Many of the plumbing issues homeowners or businesses work with consist of leaky connections, issues with water pressure, or failed plumbing in the walls. Basically, when the water comes into the house. Because water is constantly under pressure, there are tell-tale signs of trouble.
Water leaking from the base of a kitchen sink. A faucet dripping all night. Or waking up to a bathroom fixture that sprays water when you try to use it. On the flip side, problems with sewer pipes taking the wastewater away are harder to investigate. And if there’s an issue with the sewer line itself, it could be months before it’s discovered.
Sewer Repair Warning Signs
When will you know you need sewer line repair? The largest indication there’s a problem with your sewer line is a dip or depression in the yard. This happens when there’s been a leak of some sort along the sewer line releasing large amounts of water.
The water than loosens the dirt, which affects the stability of the area. This could take some time to materialize and you may not notice it at first. Over time, that depression will get bigger and more obvious. At this point, you’ll have a big mess on your hands.
When a sewer line completely breaks, either through age or a suddenly damaged pipe, a sinkhole could appear. While this is an immediate sign, it will also need immediate attention. It could even require turning the water main enough to prevent any more damage.
At some point, the sewer line problems start to find their way into the home. Toilets that don’t flush, sinks that slowly drain, and shower pans that fill up with water during the course of bathing. If the drain lines are otherwise clear, a backed-up sewer is most likely the cause.
What Causes Sewer Line Damage?
While almost anything can damage a sewer line, there are three main culprits. What materials the sewer system is made of, the age of the sewer line, and tree roots in search of moisture. In some cases, the three even work together to create a broken sewer line.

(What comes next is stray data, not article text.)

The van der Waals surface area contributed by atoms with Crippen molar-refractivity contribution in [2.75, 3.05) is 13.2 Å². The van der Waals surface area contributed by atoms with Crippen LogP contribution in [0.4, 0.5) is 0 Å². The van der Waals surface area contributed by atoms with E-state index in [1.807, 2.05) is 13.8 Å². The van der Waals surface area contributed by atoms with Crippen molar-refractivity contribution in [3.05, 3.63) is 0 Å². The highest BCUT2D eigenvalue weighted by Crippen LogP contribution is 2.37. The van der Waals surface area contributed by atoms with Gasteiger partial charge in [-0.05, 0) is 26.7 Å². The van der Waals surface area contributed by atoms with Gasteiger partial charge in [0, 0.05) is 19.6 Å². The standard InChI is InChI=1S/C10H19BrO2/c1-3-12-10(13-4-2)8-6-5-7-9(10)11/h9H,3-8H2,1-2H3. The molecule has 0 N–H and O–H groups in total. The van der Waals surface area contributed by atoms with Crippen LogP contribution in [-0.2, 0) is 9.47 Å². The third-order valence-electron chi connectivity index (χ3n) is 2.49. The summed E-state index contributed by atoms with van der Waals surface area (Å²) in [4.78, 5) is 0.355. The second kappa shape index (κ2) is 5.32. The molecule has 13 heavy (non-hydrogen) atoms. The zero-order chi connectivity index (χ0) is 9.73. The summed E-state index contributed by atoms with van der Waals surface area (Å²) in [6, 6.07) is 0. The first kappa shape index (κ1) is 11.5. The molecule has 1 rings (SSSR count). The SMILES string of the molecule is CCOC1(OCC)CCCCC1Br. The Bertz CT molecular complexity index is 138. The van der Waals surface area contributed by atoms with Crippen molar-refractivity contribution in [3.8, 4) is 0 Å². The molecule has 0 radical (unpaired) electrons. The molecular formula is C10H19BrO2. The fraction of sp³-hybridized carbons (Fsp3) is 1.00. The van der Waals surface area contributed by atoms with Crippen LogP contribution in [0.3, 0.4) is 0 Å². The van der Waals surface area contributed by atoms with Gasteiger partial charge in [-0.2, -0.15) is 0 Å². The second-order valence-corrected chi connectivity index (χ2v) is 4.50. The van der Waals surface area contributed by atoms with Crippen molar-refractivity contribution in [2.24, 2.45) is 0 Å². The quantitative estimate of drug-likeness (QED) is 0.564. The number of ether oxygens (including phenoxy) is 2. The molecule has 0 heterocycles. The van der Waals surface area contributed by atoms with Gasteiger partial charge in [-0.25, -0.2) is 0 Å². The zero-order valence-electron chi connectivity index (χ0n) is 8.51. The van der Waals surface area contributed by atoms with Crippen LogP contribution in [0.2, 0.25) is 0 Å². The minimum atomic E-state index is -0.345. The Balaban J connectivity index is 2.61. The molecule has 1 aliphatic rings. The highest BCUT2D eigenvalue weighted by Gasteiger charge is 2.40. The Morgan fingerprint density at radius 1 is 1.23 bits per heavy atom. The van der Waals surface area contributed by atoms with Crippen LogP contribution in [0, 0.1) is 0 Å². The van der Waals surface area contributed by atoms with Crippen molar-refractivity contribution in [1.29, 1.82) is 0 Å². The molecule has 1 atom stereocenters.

Homes built more than 60 years ago are good examples of this. The sewer line leading away from the home was usually made of clay or cast iron and trees on the lot have been establishing themselves for decades. The roots find their way into little cracks, joints, and other openings then begin to grow.
As roots get larger, pressure builds on the edges of the pipe. The pipes eventually crumble and now the homeowner is left to deal with the consequent sewer problems. Even if the pipe doesn’t burst, tree roots can cause blockages that are near impossible to completely remove from anywhere other than the source.
Sewer Line Services and Repairs
At Rowe Plumbing and Drain, our first goal is to identify the problem. We’ll the scope the sewer lines of the home as well as the buried line until we locate the issue. In some cases, the blockages can be removed via a clearout, a cost-effective solution.
In the case of a sewer line replacement, there are a few options available. These include pipe relining, trenchless sewer repair or trenchless sewer line replacement, or just replacing the section of the sewer line that needs attention.
Rowe Plumbing and Drain pride ourselves on being able to present appropriate solutions for our customers. We take everything into account when it comes to sewer pipe repairs, such as cost, time, and immediacy.
Once the line has been repaired or replaced, there are steps you can to increase the life of the sewer line. Regular maintenance of the pipes to deal with recurring issues, such as tree roots, can keep your lines clean and save you time and money in the long run.
We offer maintenance programs to keep your lines free of tree roots, obstacles, and other blockages. Inside the home, we offer hydro-jetting services that remove clogs professionally, cleanly, and safely. But drain cleaning is just one of the services we provide our Clark County clients.
Rowe Plumbing and Drain also services, repairs, and installs gas and electric water heaters, replaces bathroom and kitchen fixtures, and offers emergency services for your home or business. Concerned that a slow leak may mean a big problem? Contact us and we’ll get to the bottom of the problem.